The orbs work in the same way as in the original game...working to level up your players abilities. With increased agility and driving skills you'll also need increased strength (take out opponents with melee attacks), increased firepower (let the bullets fly, head shots garner larger increases), increased explosive skills (big booms equals bigger booms). With these increased abilities come additional ways to introduce your enemies to a new kind of hurt. The most satisfying attacks are, by far, the melee attacks. Sure its nice to snipe someone over a large distance, take out groups with top notch automotive skills or even pin them to vehicles using specialized weaponry, but to be able to toss a car into a crowd of freaks, watching as they dissipate to ash, is almost inspiring. For the hardcore escapists try attaching a vehicle to a post using the mag grenade then pick up the post and swing for the fences...then watch as the carnage ensues.

The games controls are immediately familiar to anyone that enjoyed the original Crackdown, even if its been a while since you've picked it up and, as always, the opening tutorial will have even new gamers up and jumping in no time. The difficulty levels are very reasonable, offering you your choice of Fragile, Tough, Ruthless, Psychotic and Sadistic. When starting the game you are given the option of picking your players features by choosing one of four available looks, as well as choosing one of four uniform colors. All of the over the top controls are back; the fast running, the insane jumping even the vehicles return with the likes of the Cruiser, the Buggy, the Supercar, the SUV and the Tank. As an bonus feature players will be able to add to their selection of weapons and vehicles by simply aquiring enemy items and bringing them to your strategic locations (as with any option some items will remain locked until you have the required ability level). You can quickly get to where you want to be (after the tutorial) by utilizing specific drop points; this can allow you to get back into the game when you re-spawn or when continuing the following day. Your new abilities will help you with various 'races' placed in different areas of Pacific City. The game extending moments will tax even the strongest of players....there are Rooftop Races, Road Races, Vehicle Stunt Rings and new to the series, Wingsuit Stunt Rings. That's right, when you get to a certain level with your agility you are granted the Wingsuit but don't fool's a lot less flying and a lot more falling with style.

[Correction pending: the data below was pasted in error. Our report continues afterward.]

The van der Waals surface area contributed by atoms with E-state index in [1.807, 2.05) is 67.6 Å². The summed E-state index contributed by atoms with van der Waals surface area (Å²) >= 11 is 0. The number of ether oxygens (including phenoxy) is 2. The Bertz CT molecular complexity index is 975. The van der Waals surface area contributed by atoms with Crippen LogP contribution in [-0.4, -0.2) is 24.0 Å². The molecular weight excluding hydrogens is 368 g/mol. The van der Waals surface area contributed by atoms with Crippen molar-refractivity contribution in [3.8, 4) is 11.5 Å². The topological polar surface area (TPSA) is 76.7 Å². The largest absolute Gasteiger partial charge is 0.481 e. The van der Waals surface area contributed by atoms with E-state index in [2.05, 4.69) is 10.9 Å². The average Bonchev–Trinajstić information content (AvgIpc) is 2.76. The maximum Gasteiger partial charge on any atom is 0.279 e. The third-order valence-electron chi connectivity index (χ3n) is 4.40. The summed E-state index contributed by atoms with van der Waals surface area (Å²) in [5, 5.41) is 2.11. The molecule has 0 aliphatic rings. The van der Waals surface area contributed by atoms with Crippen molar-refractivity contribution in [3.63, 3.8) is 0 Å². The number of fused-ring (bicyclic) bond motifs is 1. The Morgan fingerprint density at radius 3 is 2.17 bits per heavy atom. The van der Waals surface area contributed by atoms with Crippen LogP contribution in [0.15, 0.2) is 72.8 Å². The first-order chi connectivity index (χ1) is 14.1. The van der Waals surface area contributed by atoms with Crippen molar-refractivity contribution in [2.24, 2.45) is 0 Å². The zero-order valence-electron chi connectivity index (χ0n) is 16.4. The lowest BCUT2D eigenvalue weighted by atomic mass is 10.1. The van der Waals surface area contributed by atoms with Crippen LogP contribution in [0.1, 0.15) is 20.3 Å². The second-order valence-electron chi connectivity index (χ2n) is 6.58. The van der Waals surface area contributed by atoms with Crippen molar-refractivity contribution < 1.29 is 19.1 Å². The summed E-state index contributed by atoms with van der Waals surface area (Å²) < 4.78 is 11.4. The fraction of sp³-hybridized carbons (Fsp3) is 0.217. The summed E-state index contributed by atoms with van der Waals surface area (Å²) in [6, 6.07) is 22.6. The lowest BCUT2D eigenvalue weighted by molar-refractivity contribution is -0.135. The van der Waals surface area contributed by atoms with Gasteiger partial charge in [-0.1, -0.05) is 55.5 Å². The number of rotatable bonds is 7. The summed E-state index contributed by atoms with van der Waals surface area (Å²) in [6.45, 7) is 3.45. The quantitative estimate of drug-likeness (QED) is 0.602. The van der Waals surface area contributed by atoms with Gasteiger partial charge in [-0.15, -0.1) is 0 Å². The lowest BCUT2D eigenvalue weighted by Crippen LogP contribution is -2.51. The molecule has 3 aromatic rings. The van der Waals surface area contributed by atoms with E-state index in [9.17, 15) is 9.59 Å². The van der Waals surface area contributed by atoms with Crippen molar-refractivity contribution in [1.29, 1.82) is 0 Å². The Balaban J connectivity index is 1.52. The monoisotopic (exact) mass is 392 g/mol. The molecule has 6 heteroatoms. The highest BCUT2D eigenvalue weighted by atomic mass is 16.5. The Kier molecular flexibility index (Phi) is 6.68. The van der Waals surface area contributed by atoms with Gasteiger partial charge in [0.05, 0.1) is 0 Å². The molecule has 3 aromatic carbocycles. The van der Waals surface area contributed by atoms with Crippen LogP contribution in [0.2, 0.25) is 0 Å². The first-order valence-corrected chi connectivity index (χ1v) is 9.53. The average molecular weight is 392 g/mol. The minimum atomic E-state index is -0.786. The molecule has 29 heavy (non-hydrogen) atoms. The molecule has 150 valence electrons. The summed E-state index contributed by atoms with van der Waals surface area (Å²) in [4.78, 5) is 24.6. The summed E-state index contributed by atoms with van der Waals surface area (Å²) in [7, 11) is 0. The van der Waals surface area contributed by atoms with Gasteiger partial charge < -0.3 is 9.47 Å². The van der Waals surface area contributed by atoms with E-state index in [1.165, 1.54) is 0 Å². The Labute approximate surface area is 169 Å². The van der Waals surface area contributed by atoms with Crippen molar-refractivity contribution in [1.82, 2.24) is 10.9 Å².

Online play is a stellar part of the game...being able to jump into and out of other players games proves extremely satisfying especially if you have increased abilities that can help out another gamer. Being able to bring in 4 players to a cooperative round should be something introduced to all new Xbox games. Beyond that, the multiplayer matches were limited as of this review but while interesting in the offering they don't seem to offer anything exceptionally new....hopefully my mind will be changed as the game is released to a wider audience.

The sound and visuals are beyond the offerings featured in the first installment. On their own they are more than satisfactory. For the unitiated, the original game offered almost revolutionary visuals with the heavy black borders and detailed surroundings however, I did expect a little more with this new game because of the stellar job done 3 years ago. The draw distances are up to par and the sound reacts like you expect...really the only negative is that it feels like its been done before.

Which brings us to a few of the games issues....while the newly designed Pacific City is immediately familiar, there are many areas that are completely ignored in this title. Also at the start of the game you are able, by foot, to get to any area on the map but it is extremely frustrating to be able to use window ledges to scale buildings in some areas and not others. I know the game wants to control the accessibility of the player while maintaining the sandbox feel but why not just remove the accessibility of the ledges to a height that matches our abilities. And while being able to jump into others games to help out is gratifying I often found myself wishing someone would jump into my game to help me out on some of the harder the point that I was inviting other gamers to quickly get by certain areas. This new option could easily be abused by someone looking to breeze through the game and would really lower the gamers enjoyability overall (only the most advance players can use the helicopters and watching someone else mow down the masses with missiles can really frustrate you as you chase yet another Orb. And finally why in multiplayer, can I use a wider variety of uniform colors (I should be able to wear yellow in my single-player game).

All in all, Crackdown 2 delivers more of what we loved in the original game while adding enough nuances to drive a very compelling story. For Ruffian to bring the game to its current level is outstanding and anyone that picks this up is in for at least 12 hours of intense single-player action (20 hours plus for the completest and an endless amount of opportunities for gamers that wish to show off their abilities. Is the game perfect? Not yet. Could it be? Well I for one am eager to see where the 'Soap Opera' that is the Crackdown intellectual property takes us next. Just please Microsoft, don't create another 3 year hiatus....but don't rush one to print either....just do it right. If only it were that easy (all of us reviewers would have nothing to do).

Overall: 9.0 / 10
Gameplay: 9.1 / 10
Visuals: 8.9 / 10
Sound: 8.9 / 10